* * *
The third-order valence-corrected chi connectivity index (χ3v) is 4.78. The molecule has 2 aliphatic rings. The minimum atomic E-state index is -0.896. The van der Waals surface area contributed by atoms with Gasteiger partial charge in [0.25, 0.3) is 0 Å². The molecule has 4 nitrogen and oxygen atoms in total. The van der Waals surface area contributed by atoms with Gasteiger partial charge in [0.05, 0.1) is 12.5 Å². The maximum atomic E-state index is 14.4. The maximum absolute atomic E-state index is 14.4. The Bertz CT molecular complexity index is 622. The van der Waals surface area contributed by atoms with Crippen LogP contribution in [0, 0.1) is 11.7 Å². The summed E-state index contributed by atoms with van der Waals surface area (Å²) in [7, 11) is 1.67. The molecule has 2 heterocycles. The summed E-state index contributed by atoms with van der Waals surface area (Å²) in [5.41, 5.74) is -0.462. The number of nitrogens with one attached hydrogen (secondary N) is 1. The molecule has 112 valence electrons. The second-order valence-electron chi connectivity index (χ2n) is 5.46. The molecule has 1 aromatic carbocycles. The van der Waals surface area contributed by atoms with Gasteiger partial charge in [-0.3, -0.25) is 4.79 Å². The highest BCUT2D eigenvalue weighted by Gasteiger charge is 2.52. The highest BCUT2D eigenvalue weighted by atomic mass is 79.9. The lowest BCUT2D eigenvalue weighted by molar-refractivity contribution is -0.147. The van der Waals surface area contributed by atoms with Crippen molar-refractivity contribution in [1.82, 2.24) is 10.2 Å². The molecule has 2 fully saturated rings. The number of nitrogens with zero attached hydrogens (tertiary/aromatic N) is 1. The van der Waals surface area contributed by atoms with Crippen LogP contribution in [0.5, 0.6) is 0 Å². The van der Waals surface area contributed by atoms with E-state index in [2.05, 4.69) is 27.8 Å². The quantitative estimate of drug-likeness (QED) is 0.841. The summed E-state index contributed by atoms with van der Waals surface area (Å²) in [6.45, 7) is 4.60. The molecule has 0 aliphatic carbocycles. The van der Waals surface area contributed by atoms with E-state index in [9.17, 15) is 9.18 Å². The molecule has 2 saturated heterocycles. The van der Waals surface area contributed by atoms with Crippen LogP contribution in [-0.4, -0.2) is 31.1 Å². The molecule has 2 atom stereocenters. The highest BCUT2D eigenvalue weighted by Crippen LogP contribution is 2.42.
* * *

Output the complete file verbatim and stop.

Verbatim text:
The third-order valence-corrected chi connectivity index (χ3v) is 4.78. The molecule has 2 aliphatic rings. The minimum atomic E-state index is -0.896. The van der Waals surface area contributed by atoms with Gasteiger partial charge in [0.25, 0.3) is 0 Å². The molecule has 4 nitrogen and oxygen atoms in total. The van der Waals surface area contributed by atoms with Gasteiger partial charge in [0.05, 0.1) is 12.5 Å². The maximum atomic E-state index is 14.4. The maximum absolute atomic E-state index is 14.4. The Bertz CT molecular complexity index is 622. The van der Waals surface area contributed by atoms with Crippen LogP contribution in [0, 0.1) is 11.7 Å². The summed E-state index contributed by atoms with van der Waals surface area (Å²) in [7, 11) is 1.67. The molecule has 2 heterocycles. The summed E-state index contributed by atoms with van der Waals surface area (Å²) in [5.41, 5.74) is -0.462. The number of nitrogens with one attached hydrogen (secondary N) is 1. The molecule has 112 valence electrons. The second-order valence-electron chi connectivity index (χ2n) is 5.46. The molecule has 1 aromatic carbocycles. The van der Waals surface area contributed by atoms with Gasteiger partial charge in [-0.3, -0.25) is 4.79 Å². The highest BCUT2D eigenvalue weighted by Gasteiger charge is 2.52. The highest BCUT2D eigenvalue weighted by atomic mass is 79.9. The lowest BCUT2D eigenvalue weighted by molar-refractivity contribution is -0.147. The van der Waals surface area contributed by atoms with Crippen molar-refractivity contribution in [1.82, 2.24) is 10.2 Å². The molecule has 2 fully saturated rings. The number of nitrogens with zero attached hydrogens (tertiary/aromatic N) is 1. The van der Waals surface area contributed by atoms with Crippen LogP contribution in [0.5, 0.6) is 0 Å². The van der Waals surface area contributed by atoms with E-state index in [2.05, 4.69) is 27.8 Å². The quantitative estimate of drug-likeness (QED) is 0.841. The summed E-state index contributed by atoms with van der Waals surface area (Å²) in [6.45, 7) is 4.60. The molecule has 0 aliphatic carbocycles. The van der Waals surface area contributed by atoms with E-state index in [9.17, 15) is 9.18 Å². The molecule has 2 saturated heterocycles. The van der Waals surface area contributed by atoms with Crippen LogP contribution in [-0.4, -0.2) is 31.1 Å². The molecule has 2 atom stereocenters. The highest BCUT2D eigenvalue weighted by Crippen LogP contribution is 2.42.